• CHC staff who participated in recent OSV presented about their experiences to their peers in several meetings over the past two years. Recordings of these presentations and the slides used during the presentations can be found here.
  • Examples of tools that CHCs have utilized to help prepare for an OSV can also be found in the technical assistance section of the members only side of the CCHN website.


Created in 1992, the 340B Drug Pricing Program aims to provide discounts on prescription drugs to select safety net providers, including CHCs and Look-alikes. Resources provided below aim to inform CHCs on the development, certification and management of their 340B program.



Federal Tort Claims Act (FTCA Deeming Requirements): Compliance Manual Chapter 21

The Federal Tort Claims Act (FTCA) has long been the legal mechanism for compensating those who have suffered personal injury due to the negligent or wrongful action of employees of the U.S. government. Under Section 224 of the Public Health Service Act, employees of eligible health centers may be deemed to be federal employees thereby qualifying for protection under the FTCA.

Eligible health centers must submit an original deeming and annual renewal deeming application in order to be covered.

While FTCA provides coverage for most of what is needed, there continues to be gaps that CHCs should be prepared for. It is recommended that CHCs acquire gap coverage for scenarios such as: prior acts, moonlighting activities, coverage for part-time contractors, volunteers, Good Samaritan coverage, out of scope activities, residents in training, other care to non-CHC patients, etc.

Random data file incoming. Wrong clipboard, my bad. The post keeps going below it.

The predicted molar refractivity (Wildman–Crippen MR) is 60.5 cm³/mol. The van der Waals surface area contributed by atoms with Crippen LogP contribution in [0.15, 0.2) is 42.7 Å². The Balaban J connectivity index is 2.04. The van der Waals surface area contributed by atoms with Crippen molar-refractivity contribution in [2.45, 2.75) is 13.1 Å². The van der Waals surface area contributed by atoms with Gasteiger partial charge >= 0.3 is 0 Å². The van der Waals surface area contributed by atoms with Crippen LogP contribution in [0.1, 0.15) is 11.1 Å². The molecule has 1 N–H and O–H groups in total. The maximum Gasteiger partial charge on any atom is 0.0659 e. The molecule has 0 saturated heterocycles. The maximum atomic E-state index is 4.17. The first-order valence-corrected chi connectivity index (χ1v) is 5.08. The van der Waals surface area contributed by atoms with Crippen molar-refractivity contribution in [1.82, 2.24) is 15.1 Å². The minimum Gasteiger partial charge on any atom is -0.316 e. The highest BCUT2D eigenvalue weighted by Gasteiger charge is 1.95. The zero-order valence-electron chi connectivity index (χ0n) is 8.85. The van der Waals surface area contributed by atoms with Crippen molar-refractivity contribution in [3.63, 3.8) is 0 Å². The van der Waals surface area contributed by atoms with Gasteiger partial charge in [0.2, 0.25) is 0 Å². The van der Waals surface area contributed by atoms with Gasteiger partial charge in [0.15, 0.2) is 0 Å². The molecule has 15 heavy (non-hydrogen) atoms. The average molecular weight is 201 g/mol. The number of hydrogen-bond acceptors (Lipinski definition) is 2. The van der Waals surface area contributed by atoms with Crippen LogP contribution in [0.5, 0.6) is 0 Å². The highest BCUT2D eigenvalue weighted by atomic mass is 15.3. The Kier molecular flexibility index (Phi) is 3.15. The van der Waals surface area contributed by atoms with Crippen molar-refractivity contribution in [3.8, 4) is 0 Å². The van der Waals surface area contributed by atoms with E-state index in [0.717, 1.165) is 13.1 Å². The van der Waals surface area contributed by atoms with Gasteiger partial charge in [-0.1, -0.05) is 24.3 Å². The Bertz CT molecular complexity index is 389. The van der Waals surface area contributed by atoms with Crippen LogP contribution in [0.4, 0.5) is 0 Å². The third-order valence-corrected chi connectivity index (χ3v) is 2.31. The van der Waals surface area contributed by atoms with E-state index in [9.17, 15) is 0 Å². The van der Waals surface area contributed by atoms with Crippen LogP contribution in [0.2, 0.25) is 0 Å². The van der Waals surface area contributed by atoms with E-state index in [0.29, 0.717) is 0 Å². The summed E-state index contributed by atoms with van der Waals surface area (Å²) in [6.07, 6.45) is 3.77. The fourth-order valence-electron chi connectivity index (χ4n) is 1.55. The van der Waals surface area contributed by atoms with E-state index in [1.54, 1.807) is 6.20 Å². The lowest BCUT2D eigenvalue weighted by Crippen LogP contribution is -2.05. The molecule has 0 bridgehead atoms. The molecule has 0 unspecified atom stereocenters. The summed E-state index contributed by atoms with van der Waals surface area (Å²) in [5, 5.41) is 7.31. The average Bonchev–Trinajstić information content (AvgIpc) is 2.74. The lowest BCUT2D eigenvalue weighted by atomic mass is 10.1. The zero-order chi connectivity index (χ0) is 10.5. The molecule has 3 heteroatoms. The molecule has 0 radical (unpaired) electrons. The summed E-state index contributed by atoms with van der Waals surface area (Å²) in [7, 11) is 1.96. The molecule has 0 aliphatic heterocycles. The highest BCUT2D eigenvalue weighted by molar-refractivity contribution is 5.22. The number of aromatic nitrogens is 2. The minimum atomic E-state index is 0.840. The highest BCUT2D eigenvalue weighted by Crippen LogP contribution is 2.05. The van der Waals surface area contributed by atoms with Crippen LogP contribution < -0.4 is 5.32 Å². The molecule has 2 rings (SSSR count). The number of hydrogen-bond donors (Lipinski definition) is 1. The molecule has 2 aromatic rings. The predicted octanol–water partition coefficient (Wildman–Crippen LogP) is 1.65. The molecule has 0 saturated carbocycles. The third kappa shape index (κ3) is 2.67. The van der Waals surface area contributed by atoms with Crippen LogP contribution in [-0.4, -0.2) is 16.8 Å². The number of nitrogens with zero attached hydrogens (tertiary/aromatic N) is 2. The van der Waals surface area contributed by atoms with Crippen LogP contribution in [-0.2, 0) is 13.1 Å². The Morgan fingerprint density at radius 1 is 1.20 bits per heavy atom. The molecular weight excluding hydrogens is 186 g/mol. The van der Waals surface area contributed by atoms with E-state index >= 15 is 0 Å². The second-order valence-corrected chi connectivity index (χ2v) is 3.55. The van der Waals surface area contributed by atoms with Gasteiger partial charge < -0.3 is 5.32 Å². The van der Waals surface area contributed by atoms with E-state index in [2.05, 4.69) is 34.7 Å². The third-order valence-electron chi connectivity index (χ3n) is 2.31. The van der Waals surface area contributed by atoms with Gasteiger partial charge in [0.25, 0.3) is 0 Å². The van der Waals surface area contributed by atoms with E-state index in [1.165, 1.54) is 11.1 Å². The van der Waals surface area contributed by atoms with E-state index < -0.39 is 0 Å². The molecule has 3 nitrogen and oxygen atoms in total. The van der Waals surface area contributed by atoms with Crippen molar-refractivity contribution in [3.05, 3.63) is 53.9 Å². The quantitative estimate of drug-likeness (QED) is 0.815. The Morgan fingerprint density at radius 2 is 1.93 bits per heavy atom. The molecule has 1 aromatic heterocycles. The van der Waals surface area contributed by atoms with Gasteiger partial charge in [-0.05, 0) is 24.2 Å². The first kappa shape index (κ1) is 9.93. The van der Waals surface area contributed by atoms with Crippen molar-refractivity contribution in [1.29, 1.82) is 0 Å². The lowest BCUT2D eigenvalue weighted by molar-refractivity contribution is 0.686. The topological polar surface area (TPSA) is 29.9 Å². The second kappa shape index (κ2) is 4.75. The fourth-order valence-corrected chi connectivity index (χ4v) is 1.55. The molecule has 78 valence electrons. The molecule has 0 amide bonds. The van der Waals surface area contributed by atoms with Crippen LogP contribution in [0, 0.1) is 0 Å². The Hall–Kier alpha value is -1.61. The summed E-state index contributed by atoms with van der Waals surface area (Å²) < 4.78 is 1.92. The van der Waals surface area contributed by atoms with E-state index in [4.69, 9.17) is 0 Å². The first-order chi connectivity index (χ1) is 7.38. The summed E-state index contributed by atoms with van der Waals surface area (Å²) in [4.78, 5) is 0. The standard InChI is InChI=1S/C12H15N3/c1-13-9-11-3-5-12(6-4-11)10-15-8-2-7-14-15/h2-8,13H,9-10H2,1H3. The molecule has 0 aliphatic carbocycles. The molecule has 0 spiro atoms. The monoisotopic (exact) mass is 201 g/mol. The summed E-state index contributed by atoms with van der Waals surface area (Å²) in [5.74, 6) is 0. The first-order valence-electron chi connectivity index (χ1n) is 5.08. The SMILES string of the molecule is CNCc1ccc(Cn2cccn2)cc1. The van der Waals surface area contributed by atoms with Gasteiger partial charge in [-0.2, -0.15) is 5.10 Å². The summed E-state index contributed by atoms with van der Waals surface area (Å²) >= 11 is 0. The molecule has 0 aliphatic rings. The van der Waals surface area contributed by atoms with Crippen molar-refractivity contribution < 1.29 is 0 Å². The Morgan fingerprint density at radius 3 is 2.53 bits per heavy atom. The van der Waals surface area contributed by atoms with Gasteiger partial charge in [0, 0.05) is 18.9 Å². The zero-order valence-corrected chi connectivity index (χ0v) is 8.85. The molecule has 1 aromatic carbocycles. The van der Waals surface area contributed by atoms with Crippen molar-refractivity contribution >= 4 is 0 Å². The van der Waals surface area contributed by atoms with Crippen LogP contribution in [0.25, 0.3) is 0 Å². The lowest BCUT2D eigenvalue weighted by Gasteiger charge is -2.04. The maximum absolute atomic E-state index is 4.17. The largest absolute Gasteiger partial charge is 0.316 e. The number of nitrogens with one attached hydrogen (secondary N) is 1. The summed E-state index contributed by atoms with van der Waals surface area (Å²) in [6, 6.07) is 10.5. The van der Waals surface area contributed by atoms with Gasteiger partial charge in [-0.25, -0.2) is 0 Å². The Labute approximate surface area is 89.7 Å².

ECRI Institute

Clinical Risk Management and Credentialing Programs

ECRI offers free resources to CHCs, including the Event Reporting Toolkit and Risk Management Plan with step-by-step guides to implement these key programs, Credentialing Toolkits, and sample policies and a tools library with templates and examples.


The HIPAA Privacy Rule, enacted in 1996, creates a minimum standard for protecting the privacy of individually identifiable health information. This rule focuses specifically on electronic protected health information (ePHI) and provides set administrative, technical, and physical standards to protect ePHI. The following tools and resources can assist CHCs prepare, review and improve their HIPAA related activities.



The International Classification of Diseases (ICD) is the standard coding system for epidemiology, health management and clinical purposes.

Look-Alike Clinics

Community Health Center Look-Alikes (Look-Alike), just like funded Community Health Centers, provide services to low-income, underserved populations and follow the same Health Center Program Requirements. However, Look-Alikes do not receive any funding through section 330 of the Public Health Service (PHS) Act to provide services to uninsured users. More about the Look-Alike model, and how it compares to the section 330 CHC model, can be found here.


The majority of resources available on CCHN’s website apply to Look-Alikes. However, there are differences in the application procedure for Look-Alikes as well as minor differences in Uniform Data System (UDS) reporting. These differences include:

In addition to these resources, BPHC includes further information and technical assistance on Look-Alikes here.


Patient Centered Medical Home

For resource pertaining to Patient Centered Medical Home transformation go to CCHN’s Quality Initiatives Division page or click here.